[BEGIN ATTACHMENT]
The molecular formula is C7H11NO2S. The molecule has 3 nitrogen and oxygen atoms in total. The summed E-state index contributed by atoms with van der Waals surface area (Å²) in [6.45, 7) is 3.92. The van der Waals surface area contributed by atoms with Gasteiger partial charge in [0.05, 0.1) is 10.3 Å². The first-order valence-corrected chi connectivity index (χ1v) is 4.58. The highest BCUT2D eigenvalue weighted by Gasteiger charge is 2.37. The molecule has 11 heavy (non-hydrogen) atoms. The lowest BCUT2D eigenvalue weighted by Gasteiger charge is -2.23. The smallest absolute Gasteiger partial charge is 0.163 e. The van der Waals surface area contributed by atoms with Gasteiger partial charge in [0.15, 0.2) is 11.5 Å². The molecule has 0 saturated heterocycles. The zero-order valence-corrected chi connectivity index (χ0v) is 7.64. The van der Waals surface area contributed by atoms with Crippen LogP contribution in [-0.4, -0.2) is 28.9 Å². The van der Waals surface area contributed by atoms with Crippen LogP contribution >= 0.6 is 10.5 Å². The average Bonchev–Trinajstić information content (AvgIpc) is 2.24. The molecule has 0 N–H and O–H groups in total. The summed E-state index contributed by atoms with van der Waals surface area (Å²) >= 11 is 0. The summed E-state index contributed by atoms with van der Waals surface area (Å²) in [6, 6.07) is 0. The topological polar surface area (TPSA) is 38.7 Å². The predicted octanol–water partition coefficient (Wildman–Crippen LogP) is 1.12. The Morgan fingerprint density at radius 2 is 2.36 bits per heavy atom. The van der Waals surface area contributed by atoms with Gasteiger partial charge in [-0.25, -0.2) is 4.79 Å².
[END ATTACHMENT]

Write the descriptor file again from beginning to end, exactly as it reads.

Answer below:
The molecular formula is C7H11NO2S. The molecule has 3 nitrogen and oxygen atoms in total. The summed E-state index contributed by atoms with van der Waals surface area (Å²) in [6.45, 7) is 3.92. The van der Waals surface area contributed by atoms with Gasteiger partial charge in [0.05, 0.1) is 10.3 Å². The first-order valence-corrected chi connectivity index (χ1v) is 4.58. The highest BCUT2D eigenvalue weighted by Gasteiger charge is 2.37. The molecule has 11 heavy (non-hydrogen) atoms. The lowest BCUT2D eigenvalue weighted by Gasteiger charge is -2.23. The smallest absolute Gasteiger partial charge is 0.163 e. The van der Waals surface area contributed by atoms with Gasteiger partial charge in [0.15, 0.2) is 11.5 Å². The molecule has 0 saturated heterocycles. The zero-order valence-corrected chi connectivity index (χ0v) is 7.64. The van der Waals surface area contributed by atoms with Crippen LogP contribution in [-0.4, -0.2) is 28.9 Å². The van der Waals surface area contributed by atoms with Crippen LogP contribution >= 0.6 is 10.5 Å². The average Bonchev–Trinajstić information content (AvgIpc) is 2.24. The molecule has 0 N–H and O–H groups in total. The summed E-state index contributed by atoms with van der Waals surface area (Å²) >= 11 is 0. The summed E-state index contributed by atoms with van der Waals surface area (Å²) in [6, 6.07) is 0. The topological polar surface area (TPSA) is 38.7 Å². The predicted octanol–water partition coefficient (Wildman–Crippen LogP) is 1.12. The Morgan fingerprint density at radius 2 is 2.36 bits per heavy atom. The van der Waals surface area contributed by atoms with Gasteiger partial charge in [-0.25, -0.2) is 4.79 Å².